Summary: It is important to

understand how today’s migra-
tions are shaping the architec-
ture of Africa and South America,
creating intensive South-South
and South-North movement,
but a weak fow between the
two continents. Political, socio-
economic, and environmental
differences between Africa and
South America could lead to
imbalanced migratory processes
between the two continents.
Migration policy is not a purely
rational enterprise; it is usually
designed to please public
opinion, and remains highly
related to security. A conceptu-
alization of governance must
include the capacity to establish
common visions for migration
not only between states but also
among civil society, the private
sector, and the migrants them-
Wider Atlantic Program
Policy Brief
African and South American Migration:
The Current State and Future Perspectives
by Aicha Belarbi
1744 R Street NW
Washington, DC 20009
T 1 202 745 3950
F 1 202 265 1662
May 2014
Cross-border migrations in the South
Atlantic Basin existed long before the
current phase of globalization. None-
theless, it is important to understand
how today’s migrations are shaping
the architecture of Africa and South
America, creating intensive South-
South and South-North movement,
but a weak fow between the two
A recent study conducted by Susan
Martin and Philip Martin, “Migra-
tion in the South Atlantic Basin:
Patterns, Governance, and Develop-
ment,” emphasizes the density and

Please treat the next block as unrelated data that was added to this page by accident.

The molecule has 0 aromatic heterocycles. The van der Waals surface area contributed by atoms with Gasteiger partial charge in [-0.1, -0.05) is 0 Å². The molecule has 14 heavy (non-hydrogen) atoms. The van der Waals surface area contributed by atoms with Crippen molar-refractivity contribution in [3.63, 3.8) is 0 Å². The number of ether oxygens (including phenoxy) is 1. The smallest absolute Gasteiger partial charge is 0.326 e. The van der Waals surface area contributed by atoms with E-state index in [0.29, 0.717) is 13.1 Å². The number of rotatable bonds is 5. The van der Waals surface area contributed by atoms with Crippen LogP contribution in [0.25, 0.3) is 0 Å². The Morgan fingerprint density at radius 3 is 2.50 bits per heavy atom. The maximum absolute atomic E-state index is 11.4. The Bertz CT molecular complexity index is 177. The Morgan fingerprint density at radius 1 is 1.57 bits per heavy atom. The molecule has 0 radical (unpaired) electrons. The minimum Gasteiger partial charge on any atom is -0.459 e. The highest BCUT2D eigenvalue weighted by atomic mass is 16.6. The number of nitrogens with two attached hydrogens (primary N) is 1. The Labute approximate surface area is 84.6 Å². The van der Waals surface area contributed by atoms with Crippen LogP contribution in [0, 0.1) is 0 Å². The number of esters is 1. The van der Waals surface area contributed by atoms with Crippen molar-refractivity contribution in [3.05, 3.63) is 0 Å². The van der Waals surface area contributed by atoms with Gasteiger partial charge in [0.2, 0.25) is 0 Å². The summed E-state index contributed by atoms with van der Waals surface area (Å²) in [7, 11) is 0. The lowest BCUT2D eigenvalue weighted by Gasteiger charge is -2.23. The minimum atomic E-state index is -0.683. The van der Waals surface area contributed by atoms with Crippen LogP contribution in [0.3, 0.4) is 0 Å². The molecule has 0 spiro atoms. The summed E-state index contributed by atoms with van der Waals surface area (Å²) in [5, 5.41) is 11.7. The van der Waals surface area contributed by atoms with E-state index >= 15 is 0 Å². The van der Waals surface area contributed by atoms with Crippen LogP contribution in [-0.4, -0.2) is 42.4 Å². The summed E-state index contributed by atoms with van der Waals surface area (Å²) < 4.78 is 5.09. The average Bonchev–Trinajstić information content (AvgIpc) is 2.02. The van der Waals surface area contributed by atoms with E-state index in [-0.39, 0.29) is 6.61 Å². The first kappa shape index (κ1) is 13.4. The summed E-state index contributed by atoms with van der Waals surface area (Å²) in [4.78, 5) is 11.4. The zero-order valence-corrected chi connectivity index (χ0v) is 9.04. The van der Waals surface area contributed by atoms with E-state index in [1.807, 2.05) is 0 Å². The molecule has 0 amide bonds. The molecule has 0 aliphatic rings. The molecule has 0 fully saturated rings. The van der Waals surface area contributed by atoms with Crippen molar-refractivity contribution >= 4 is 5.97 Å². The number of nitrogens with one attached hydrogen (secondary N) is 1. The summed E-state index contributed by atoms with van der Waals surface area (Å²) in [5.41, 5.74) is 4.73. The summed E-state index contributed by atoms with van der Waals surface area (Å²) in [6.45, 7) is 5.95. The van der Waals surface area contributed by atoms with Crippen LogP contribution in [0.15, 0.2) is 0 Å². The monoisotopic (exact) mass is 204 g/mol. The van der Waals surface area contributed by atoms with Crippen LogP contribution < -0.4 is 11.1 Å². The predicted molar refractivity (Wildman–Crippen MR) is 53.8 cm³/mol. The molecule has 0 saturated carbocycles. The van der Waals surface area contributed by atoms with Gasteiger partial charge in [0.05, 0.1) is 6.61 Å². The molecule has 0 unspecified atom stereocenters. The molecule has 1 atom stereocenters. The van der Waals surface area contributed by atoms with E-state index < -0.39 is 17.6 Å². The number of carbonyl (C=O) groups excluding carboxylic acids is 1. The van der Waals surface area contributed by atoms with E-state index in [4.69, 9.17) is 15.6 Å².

complexity of migration in the South
Atlantic Basin; it tackles a set of
variables that may contribute to an
explanation of the similarities and
diferences in migration patterns
between both regions.
Despite the similarities demonstrated
by the study, it is also clear that the
political, socioeconomic, and envi-
ronmental diferences between Africa
and South America could lead to
imbalanced migratory processes
between the two continents. Afer all,
poverty, environmental degradation,
and violent confict are among the
main causes of voluntary and invol-
untary migration.
African and South American
Migration and Development
Among 54 African nations, 34 are
among the world’s least developed
countries, while there are none in
South America.
Te majority of
countries in South America belong to
a high or middle human development
Divergences continue if we
compare population sizes, and GDP
but the greatest divide between
the two continents are active conficts
and wars, which afect many African
countries, but are limited to Colombia
in South America. Violent conficts in
Africa result in greater movement of
refugees and asylum seekers. Tere-
fore, we can expect that internal and
South-North migration will be more
important in Africa than in South
International migration was predomi-
nantly a male phenomenon during
the 1960s and 1970s in Europe and
the United States.
Waves of women
1 Least Developed Countries Report (United Nations
Conference on Trade and Development, 2012).
2 Human Development Report (United Nations, 2011).
3 Philip Martin and Susan Martin, Migration in the
South Atlantic Basin: Patterns, Governance, and Devel-
opment (German Marshall Fund of the United States,
4 Christine Catarino and Mirjana Morokvasic, «Femmes,
genre, migrations et mobilités,» Revue Européennes
des Migrations Internationales 21:1 (2005): 7-27; State
of the World Population 2006 – A Passage to Hope:
Women and International Migration (United Nations
Population Fund, 2006).
Wider Atlantic Program
Policy Brief
Some theorists argue that free
trade is the best means of
accelerating southern countries’
economic and social development
...The larger question is whether
trade liberalization is an effective
means for reducing unwanted
migration South-North.
and children followed male migrants through family reuni-
fcation policies in the 1970s, 1980s, and 1990s.
But by the